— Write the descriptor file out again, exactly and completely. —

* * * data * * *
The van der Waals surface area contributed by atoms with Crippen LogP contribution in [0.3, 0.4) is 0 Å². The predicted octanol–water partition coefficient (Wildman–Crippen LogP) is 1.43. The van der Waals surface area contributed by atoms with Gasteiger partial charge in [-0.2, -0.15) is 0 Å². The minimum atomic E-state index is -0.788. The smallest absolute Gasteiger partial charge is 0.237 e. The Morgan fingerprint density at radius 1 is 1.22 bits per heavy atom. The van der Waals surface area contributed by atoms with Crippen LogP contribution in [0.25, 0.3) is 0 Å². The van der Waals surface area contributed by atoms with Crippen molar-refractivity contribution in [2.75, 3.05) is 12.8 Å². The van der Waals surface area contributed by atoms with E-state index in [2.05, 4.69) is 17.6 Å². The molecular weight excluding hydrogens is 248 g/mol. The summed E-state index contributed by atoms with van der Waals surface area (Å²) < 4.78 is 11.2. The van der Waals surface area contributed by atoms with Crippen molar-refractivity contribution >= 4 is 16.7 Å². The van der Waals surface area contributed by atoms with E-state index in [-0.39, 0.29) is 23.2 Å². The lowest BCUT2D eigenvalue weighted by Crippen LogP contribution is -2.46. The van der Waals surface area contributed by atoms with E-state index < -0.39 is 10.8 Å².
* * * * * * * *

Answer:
The van der Waals surface area contributed by atoms with Crippen LogP contribution in [0.3, 0.4) is 0 Å². The predicted octanol–water partition coefficient (Wildman–Crippen LogP) is 1.43. The van der Waals surface area contributed by atoms with Gasteiger partial charge in [-0.2, -0.15) is 0 Å². The minimum atomic E-state index is -0.788. The smallest absolute Gasteiger partial charge is 0.237 e. The Morgan fingerprint density at radius 1 is 1.22 bits per heavy atom. The van der Waals surface area contributed by atoms with Crippen LogP contribution in [0.25, 0.3) is 0 Å². The van der Waals surface area contributed by atoms with Crippen molar-refractivity contribution in [2.75, 3.05) is 12.8 Å². The van der Waals surface area contributed by atoms with E-state index in [2.05, 4.69) is 17.6 Å². The molecular weight excluding hydrogens is 248 g/mol. The summed E-state index contributed by atoms with van der Waals surface area (Å²) < 4.78 is 11.2. The van der Waals surface area contributed by atoms with Crippen molar-refractivity contribution >= 4 is 16.7 Å². The van der Waals surface area contributed by atoms with E-state index in [-0.39, 0.29) is 23.2 Å². The lowest BCUT2D eigenvalue weighted by Crippen LogP contribution is -2.46. The van der Waals surface area contributed by atoms with E-state index < -0.39 is 10.8 Å².